Guest blog: Student Action for Refugees
Posted on 28 Feb 2014
As the Volunteering Project Coordinator at Student Action for Refugees (STAR), I am lucky enough to work with hundreds of incredible student volunteers. On top of studying hard, they find the time to welcome refugees to their local communities by running loads of great volunteering projects.
STAR is a student led organisation that was started in 1994 at Nottingham University. We have grown massively since then and now have 12,000 members and groups at 34 universities across the UK.
Why did STAR get started?
Well the UK is not the most welcoming place for people who come here seeking safety from war, persecution, torture and oppression. Asylum seekers face a very complicated and often Kafkaesque asylum system, where they can wait for a long time to find out if they will be allowed to stay. While they are waiting for this decision they are not allowed to work, and have to survive off around £5 a day from the government. Those at the end of the process can find themselves forced to live on the streets with nothing at all, even though they may be unable to, or are simply too terrified to return home.
Students who get involved with STAR want to make things better. They do this by educating their peers about refugees and asylum, campaigning for policy change, fundraising, and of course, volunteering. Each year they take part in over 50 volunteering projects and recruit over 700 volunteers who get out into their communities and make a practical difference to the lives of asylum seekers and refugees. I never fail to be impressed by the time and energy that they put into their volunteering!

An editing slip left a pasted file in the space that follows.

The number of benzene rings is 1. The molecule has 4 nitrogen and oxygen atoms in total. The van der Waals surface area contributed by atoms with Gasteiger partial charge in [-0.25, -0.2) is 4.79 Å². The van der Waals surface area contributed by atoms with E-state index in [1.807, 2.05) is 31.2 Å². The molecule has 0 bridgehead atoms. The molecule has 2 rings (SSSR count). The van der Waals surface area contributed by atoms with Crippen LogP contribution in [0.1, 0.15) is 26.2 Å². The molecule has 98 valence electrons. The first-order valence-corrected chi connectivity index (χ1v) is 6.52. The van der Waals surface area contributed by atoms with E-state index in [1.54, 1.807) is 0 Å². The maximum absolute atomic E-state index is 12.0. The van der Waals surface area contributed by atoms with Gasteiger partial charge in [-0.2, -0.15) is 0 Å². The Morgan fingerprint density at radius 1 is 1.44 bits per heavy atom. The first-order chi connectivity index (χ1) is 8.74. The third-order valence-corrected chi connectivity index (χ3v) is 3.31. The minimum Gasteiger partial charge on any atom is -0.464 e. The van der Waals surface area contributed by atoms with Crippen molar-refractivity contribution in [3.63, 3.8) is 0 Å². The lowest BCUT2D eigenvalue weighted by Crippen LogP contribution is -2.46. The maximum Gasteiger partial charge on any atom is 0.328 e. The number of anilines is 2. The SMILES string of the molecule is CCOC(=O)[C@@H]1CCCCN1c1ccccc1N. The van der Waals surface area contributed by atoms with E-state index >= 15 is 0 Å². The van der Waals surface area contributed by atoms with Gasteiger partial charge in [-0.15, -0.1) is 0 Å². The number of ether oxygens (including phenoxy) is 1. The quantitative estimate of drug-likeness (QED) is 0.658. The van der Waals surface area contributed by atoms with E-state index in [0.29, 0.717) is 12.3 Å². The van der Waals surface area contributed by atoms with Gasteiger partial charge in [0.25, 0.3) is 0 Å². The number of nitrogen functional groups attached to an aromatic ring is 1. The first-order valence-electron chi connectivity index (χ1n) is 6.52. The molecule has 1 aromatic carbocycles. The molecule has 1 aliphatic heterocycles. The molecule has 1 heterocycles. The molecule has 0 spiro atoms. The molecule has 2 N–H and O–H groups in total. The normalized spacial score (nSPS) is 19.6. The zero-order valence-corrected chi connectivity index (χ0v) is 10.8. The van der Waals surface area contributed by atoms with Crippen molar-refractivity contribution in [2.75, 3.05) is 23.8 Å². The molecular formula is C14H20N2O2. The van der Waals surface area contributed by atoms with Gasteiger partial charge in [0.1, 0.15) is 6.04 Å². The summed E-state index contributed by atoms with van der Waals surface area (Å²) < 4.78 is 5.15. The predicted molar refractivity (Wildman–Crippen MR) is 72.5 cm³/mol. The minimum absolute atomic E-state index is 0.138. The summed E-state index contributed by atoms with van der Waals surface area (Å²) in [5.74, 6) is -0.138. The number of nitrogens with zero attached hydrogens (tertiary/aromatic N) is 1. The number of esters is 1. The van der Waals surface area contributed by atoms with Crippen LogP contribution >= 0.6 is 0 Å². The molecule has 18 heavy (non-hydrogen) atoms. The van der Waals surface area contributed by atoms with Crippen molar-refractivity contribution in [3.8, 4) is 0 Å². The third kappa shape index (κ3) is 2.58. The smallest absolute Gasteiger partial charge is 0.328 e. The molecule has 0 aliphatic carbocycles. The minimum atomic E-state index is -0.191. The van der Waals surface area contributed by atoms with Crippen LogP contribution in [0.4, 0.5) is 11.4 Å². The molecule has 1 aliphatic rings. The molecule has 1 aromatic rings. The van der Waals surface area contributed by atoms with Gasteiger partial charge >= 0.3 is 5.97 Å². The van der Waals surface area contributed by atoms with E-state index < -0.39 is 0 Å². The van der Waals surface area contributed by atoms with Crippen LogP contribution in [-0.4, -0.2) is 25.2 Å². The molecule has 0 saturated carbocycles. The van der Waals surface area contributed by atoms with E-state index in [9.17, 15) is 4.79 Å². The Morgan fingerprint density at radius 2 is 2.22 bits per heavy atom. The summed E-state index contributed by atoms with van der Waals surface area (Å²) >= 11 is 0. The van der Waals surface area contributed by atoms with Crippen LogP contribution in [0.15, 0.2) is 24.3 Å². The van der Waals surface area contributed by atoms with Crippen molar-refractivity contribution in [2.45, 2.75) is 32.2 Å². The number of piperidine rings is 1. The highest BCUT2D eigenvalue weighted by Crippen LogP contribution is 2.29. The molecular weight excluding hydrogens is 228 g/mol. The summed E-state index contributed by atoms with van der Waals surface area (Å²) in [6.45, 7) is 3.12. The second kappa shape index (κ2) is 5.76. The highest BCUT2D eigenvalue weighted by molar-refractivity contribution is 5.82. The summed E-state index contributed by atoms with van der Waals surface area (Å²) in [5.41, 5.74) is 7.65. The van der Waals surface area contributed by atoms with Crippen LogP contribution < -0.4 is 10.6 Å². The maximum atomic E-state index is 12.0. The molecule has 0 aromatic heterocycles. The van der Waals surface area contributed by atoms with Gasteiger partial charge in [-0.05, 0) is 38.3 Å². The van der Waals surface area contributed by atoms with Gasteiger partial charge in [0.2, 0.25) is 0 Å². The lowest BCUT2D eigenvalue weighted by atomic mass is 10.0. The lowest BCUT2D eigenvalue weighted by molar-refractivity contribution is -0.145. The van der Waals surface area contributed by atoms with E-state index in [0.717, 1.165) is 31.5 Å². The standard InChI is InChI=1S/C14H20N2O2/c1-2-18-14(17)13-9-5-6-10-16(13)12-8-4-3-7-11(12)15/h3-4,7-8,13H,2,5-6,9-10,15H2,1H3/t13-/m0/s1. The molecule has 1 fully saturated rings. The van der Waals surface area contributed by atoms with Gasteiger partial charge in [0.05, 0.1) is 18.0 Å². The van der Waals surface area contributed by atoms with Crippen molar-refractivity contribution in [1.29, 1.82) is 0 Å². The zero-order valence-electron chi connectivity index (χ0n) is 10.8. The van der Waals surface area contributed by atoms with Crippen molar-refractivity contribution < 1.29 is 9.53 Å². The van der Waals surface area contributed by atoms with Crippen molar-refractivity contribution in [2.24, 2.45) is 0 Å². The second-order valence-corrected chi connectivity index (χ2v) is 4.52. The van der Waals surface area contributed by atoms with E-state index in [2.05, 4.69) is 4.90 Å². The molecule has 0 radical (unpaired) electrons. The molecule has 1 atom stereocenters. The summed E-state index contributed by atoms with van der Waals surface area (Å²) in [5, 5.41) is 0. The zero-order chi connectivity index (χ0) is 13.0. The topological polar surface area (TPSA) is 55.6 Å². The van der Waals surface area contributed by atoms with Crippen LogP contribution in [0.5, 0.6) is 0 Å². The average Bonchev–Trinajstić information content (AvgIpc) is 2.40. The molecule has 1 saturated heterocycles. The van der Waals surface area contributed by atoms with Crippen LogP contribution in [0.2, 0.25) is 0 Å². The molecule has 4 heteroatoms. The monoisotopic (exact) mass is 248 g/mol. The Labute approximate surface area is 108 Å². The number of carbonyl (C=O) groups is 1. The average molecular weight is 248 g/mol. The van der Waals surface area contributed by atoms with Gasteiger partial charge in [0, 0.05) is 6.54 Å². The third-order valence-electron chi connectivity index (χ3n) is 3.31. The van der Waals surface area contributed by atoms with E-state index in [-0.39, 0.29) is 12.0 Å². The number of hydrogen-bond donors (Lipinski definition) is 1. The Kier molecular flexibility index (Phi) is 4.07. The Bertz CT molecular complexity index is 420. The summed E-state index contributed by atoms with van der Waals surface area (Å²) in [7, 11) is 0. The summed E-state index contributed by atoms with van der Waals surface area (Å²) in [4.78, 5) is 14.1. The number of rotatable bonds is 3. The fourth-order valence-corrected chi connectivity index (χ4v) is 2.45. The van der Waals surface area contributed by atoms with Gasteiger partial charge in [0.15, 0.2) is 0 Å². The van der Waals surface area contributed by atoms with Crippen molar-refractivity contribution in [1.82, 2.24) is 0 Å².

There are loads of different ways STAR groups lend a hand.
One of the really useful things they have to offer is their English language skills. Many refugees arrive here unable to speak English and with cuts to ESOL provision it can be difficult to access classes. In response to this, students have set up English Conversation Clubs in cities including Bradford, Leeds, Cardiff, London, Exeter, Nottingham and Stockport. These friendly, informal clubs are really popular – in Leeds around 50 refugees attend the club every week! They give refugees the chance to practice their English with native speakers, learn more about their local area, find out how things work in the UK and make friends.
“I love the club, it is like my home, my friends are here…it makes a big, big difference to the English of the people who come here.”
Our groups also link up with local schools and youth projects to provide volunteers for mentoring and homework clubs. Starting a new school in a new country and having to learn the language can be very challenging, having that extra bit of help can make all the difference. Bristol STAR recruit volunteers to help out at a local secondary school. Here’s what one of the pupils had to say about his mentor:
“It was very helpful and he was very good with maths, the things he helped me with came up in my exams so really helpful…it definitely made a difference to my exam results, he gave me lots of exam tips and techniques…It wasn’t just my subjects he helped me with, he mentored me in other ways too, I could ask him questions about university”
This just scratches the surface of what our STAR volunteers get up to and I am very proud of them all. Not a STAR? Well get involved and you won’t regret it!
“I’ve learnt so, so much since I joined STAR, it has really opened my eyes and made me realise you can make a difference. I have thoroughly enjoyed my time being part of STAR and am really grateful for all the experiences and opportunities it has given me. Plus I’ve met some amazing people! I would recommend getting involved with STAR to anyone.”
If this sounds like something you’d like to get involved in we’d love to hear from you! We can tell you if there is a STAR group at your university and if there isn’t one we can help you to set one up. To find out more e-mail firstname.lastname@example.org or visit our website